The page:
Below you see a list of possible child abuse symptoms. Match them with the appropriate cause.
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Question 1 of 1
Write the correct letter.
- P Physical abuse. Physical child abuse occurs when a child is purposely physically injured or put at risk of harm by another person.
- S Sexual abuse. Sexual child abuse is any sexual activity with a child, such as fondling, oral-genital contact, intercourse, exploitation or exposure to child pornography.
- E Emotional abuse. Emotional child abuse means injuring a child’s self-esteem or emotional well-being. It includes verbal and emotional assault — such as continually belittling or berating a child — as well as isolating, ignoring or rejecting a child.
- M Medical abuse. Medical child abuse occurs when someone gives false information about illness in a child that requires medical attention, putting the child at risk of injury and unnecessary medical care.
- N Neglect. Child neglect is failure to provide adequate food, shelter, affection, supervision, education, or dental or medical care.
- Unexplained injuries, such as bruises, fractures or burns:
- Social withdrawal or a loss of interest or enthusiasm:
- Poor growth or weight gain or being overweight:
- Demands an inappropriate level of physical or academic performance:
- Sexual behavior or knowledge that’s inappropriate for the child’s age:
- Blames the child for the problems:
- Taking food or money without permission:
- Loss of self-confidence or self-esteem:
- Injuries that don’t match the given explanation:
- Lack of clothing or supplies to meet physical needs:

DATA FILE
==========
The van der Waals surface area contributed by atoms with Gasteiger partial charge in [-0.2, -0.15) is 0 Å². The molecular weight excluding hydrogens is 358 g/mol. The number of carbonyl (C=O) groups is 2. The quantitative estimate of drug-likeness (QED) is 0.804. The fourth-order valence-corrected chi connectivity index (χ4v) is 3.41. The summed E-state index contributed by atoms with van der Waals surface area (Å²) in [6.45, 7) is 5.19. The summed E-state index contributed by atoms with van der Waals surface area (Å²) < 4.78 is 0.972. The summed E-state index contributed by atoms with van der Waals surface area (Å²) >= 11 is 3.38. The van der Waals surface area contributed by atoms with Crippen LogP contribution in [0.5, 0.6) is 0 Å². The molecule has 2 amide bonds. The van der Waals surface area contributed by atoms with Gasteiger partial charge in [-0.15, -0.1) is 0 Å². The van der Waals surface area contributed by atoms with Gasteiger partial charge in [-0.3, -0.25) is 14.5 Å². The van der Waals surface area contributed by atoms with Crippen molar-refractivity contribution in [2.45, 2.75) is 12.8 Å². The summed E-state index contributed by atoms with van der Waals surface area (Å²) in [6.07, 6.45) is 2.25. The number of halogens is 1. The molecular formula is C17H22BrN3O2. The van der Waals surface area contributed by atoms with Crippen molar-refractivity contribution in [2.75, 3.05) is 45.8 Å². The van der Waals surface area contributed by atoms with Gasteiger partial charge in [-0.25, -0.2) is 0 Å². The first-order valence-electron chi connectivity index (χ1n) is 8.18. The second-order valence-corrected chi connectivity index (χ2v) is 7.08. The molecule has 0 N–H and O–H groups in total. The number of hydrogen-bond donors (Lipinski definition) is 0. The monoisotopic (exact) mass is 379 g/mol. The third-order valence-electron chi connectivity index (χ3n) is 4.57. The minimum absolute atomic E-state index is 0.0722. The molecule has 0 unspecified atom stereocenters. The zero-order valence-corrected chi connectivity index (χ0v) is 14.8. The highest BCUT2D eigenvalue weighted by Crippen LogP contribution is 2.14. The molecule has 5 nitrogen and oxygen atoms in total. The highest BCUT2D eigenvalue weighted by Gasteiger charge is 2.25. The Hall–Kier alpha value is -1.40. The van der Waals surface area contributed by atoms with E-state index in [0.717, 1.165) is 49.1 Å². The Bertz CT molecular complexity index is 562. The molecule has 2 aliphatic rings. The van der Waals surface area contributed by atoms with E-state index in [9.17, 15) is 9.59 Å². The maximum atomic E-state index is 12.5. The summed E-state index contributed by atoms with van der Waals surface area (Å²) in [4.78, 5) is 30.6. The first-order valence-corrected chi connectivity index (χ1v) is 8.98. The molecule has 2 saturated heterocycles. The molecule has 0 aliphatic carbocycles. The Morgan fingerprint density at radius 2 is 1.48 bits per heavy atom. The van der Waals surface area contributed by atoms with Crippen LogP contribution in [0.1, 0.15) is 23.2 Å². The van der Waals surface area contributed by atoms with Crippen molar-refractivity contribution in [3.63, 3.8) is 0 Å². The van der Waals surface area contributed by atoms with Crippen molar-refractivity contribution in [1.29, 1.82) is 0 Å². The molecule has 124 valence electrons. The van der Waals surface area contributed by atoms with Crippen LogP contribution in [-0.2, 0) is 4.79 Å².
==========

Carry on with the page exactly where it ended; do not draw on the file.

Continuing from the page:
- Pregnancy or a sexually transmitted infection:
- Shows little concern for the child:
- Poor record of school attendance:
- Blood in the child’s underwear:
- Avoidance of certain situations, such as refusing to go to school or ride the bus:
- Expects the child to provide him or her with attention and care and seems jealous of other family members getting attention from the child:
- A decrease in school performance or loss of interest in school:
- Hiding food for later:
- Consistently belittles or berates the child, and describes the child with negative terms, such as “worthless” or “evil”:
- Lack of appropriate attention for medical, dental or psychological problems or lack of necessary follow-up care:
- Desperately seeks affection:
- Loss of previously acquired developmental skills:
- Poor hygiene:
- Statements that he or she was sexually abused:
- Severely limits the child’s contact with others:
- Appears unable to recognize physical or emotional distress in the child:
- Inappropriate sexual contact with other children:
- Offers conflicting or unconvincing explanations for a child’s injuries or no explanation at all:
- Delayed or inappropriate emotional development:
- Uses harsh physical discipline: